Rosa grew up in the small rural Guatemalan village of Patanatik in the department of Sololá. Shirley is from the US state of Wisconsin. In many ways, their lives couldn’t be more different. But as they sit side-by-side crafting a rug, they are weaving a common thread between them. At one end of that thread is an extraordinary work of art; at the other end, an experience that will transform their lives.
Rosa and Shirley both participated in a unique rug-hooking workshop in February 2012, hosted by Oxlajuj B’atz’ or Thirteen Threads, a nonprofit women’s organization in Panajachel. The workshop paired 10 North American women with eight Mayan women who are mentors-in-training for their artisans’ cooperatives. The North American women traveled to Guatemala from Texas, Minnesota, Massachusetts, and Canada. Some had up to 20 years of rug-hooking experience while others had never picked up a hook before, but virtually none had ever hooked rugs with strips of used clothing as the Guatemalan women do.
The Guatemalan women came from four different Mayan-language regions. They spoke no English, and some spoke very little Spanish. But despite the lack of a common language, the North American women and their Guatemalan mentors quickly began working in tandem, creating design templates and visiting the local pacas (used clothing markets) together to find the old t-shirts, pajamas, and other clothing that would be cut into strips and woven into their rugs.
“I was surprised at how open they were to someone who did not speak Spanish,” said Jean, a participant from Minnesota. Peg, also from Minnesota, explained that they used “a universal language.” Then she smiled and said, “And sometimes, we just pointed.”
Gaining New Perspectives
As part of the workshop, the North American women traveled to the villages of the Guatemalan women, learning first-hand about the daily lives of their mentors. “When visitors travel here as tourists, they see only the surface,” explained Oxlajuj B’atz’ Executive Director Ramona Kirschenman. “This way, they get to know more about the culture and the background.”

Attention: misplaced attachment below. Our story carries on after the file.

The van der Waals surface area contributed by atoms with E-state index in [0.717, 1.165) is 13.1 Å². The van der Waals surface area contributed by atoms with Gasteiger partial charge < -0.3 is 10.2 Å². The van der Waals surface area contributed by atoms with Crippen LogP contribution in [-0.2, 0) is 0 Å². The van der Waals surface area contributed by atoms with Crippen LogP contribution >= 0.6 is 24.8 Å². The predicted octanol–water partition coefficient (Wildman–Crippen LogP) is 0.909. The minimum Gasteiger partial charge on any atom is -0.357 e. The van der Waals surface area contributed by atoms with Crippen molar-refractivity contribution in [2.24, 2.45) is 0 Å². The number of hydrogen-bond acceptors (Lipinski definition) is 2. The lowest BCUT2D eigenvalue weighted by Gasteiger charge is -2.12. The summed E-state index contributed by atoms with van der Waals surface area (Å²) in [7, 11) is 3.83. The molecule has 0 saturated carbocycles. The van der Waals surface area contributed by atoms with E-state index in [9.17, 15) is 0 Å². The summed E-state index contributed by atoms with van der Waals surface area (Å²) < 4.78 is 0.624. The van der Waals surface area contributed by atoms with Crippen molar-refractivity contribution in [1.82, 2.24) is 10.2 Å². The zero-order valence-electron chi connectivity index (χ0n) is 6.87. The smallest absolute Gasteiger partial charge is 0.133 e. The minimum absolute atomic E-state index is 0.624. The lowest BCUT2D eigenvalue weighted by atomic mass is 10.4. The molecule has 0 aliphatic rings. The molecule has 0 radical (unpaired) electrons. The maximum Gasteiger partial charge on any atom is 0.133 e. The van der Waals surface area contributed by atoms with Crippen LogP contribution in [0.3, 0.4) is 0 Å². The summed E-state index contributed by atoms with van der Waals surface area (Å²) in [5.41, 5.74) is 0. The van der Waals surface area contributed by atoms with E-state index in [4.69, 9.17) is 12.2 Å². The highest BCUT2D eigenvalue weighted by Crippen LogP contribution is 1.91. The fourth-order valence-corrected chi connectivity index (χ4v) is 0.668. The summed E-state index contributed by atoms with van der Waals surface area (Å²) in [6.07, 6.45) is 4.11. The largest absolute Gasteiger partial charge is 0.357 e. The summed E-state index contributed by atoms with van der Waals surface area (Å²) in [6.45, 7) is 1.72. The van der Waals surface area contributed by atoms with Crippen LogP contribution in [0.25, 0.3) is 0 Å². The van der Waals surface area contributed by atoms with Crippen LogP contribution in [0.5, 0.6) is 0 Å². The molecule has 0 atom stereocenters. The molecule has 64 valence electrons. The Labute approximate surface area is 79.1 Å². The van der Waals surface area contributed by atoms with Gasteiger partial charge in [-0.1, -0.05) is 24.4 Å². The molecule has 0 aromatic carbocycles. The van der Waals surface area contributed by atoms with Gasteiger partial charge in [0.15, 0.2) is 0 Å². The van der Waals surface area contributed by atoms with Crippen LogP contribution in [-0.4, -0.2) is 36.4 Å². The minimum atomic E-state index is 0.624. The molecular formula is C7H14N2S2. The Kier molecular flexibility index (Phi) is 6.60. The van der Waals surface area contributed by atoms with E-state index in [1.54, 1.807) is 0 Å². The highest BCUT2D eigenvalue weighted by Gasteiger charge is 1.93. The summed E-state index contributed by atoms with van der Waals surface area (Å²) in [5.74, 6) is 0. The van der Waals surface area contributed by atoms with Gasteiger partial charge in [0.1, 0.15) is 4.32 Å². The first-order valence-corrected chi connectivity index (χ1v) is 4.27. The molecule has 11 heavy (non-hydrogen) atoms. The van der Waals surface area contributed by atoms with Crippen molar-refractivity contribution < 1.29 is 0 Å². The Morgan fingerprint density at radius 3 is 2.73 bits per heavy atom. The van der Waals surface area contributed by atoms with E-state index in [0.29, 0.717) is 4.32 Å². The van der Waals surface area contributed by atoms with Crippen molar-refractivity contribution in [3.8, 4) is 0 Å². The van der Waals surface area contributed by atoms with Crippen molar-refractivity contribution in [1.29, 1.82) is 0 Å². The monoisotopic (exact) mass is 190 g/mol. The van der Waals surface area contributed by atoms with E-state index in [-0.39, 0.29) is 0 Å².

The visiting women spoke with tears in their eyes of the difficult lives of their mentors, many of whom had to overcome their families’ strong objections to attend the workshops. “You really see how far these women have come on their journey,” said Jean.
Learning to Teach
For the Mayan women, the workshop was the culmination of a multi-session training program offered by Oxlajuj B’atz’. Lifelong textile artist Mary Anne Wise has been teaching the women to hook rugs with a high level of design craftsmanship using recycled materials. She is also training them to be designers and teachers within their artisan cooperatives. By learning to be teachers and mentors, the women will be able to advise others within the community on issues such as scale, coordinating color combinations, and expressing their heritage and traditions through their artwork. Working with the North American visitors offered the women the chance to practice their mentoring skills with a particularly challenging group.
“If they can teach us without speaking the language, imagine how great they will be when they return to their communities to teach!” said Shirley.
Wise and her colleague Jody Slocum began working with Oxlajuj B’atz’ four years ago, when they led their first introductory rug-hooking workshop for indigenous women. Rug hooking seemed a perfect choice for rural women because it requires few tools and allows women to create art from recycled, easily accessible materials. But it didn’t catch on immediately.
“When we started, we showed the Guatemalan women how we hook rugs and they politely listened,” said Wise. “I’m glad no one told me at the time, but I later learned that they had wondered who would buy a rug made of used clothes. But when the rugs started to sell, the women wanted to know more.”
These early workshops brought other surprises as well. Many of the students only spoke their Mayan dialect—with several different dialects represented in the room—so Wise had to do all of her training through demonstrations. Teaching the women to create templates further opened her eyes: some of the women had no formal education due to extreme poverty, and she discovered that several had never held any kind of writing tool before.